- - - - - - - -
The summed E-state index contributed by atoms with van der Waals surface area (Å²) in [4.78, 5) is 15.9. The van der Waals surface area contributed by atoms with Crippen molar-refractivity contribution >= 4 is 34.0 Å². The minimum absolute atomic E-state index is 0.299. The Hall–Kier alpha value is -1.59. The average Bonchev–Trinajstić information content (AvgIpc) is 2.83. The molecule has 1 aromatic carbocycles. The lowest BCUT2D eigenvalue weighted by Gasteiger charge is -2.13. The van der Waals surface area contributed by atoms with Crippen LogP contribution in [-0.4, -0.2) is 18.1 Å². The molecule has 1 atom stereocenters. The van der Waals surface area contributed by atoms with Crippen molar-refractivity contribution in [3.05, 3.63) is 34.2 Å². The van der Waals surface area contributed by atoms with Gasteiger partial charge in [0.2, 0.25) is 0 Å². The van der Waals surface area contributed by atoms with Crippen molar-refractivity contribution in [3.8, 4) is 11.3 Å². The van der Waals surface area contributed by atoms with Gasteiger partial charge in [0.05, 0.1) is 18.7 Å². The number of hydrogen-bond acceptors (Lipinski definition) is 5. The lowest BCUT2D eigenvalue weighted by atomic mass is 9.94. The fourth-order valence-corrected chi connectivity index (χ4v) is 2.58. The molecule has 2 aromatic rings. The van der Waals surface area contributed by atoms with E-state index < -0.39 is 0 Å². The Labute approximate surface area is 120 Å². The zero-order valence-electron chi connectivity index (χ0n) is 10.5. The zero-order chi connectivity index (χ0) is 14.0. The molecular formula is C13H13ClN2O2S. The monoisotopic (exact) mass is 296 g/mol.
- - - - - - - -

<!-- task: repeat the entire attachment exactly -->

The summed E-state index contributed by atoms with van der Waals surface area (Å²) in [4.78, 5) is 15.9. The van der Waals surface area contributed by atoms with Crippen molar-refractivity contribution >= 4 is 34.0 Å². The minimum absolute atomic E-state index is 0.299. The Hall–Kier alpha value is -1.59. The average Bonchev–Trinajstić information content (AvgIpc) is 2.83. The molecule has 1 aromatic carbocycles. The lowest BCUT2D eigenvalue weighted by Gasteiger charge is -2.13. The van der Waals surface area contributed by atoms with Crippen LogP contribution in [-0.4, -0.2) is 18.1 Å². The molecule has 1 atom stereocenters. The van der Waals surface area contributed by atoms with Crippen molar-refractivity contribution in [3.05, 3.63) is 34.2 Å². The van der Waals surface area contributed by atoms with Gasteiger partial charge in [0.2, 0.25) is 0 Å². The van der Waals surface area contributed by atoms with Crippen molar-refractivity contribution in [3.8, 4) is 11.3 Å². The van der Waals surface area contributed by atoms with Gasteiger partial charge in [0.05, 0.1) is 18.7 Å². The number of hydrogen-bond acceptors (Lipinski definition) is 5. The lowest BCUT2D eigenvalue weighted by atomic mass is 9.94. The fourth-order valence-corrected chi connectivity index (χ4v) is 2.58. The molecule has 2 aromatic rings. The van der Waals surface area contributed by atoms with E-state index < -0.39 is 0 Å². The Labute approximate surface area is 120 Å². The zero-order valence-electron chi connectivity index (χ0n) is 10.5. The zero-order chi connectivity index (χ0) is 14.0. The molecular formula is C13H13ClN2O2S. The monoisotopic (exact) mass is 296 g/mol.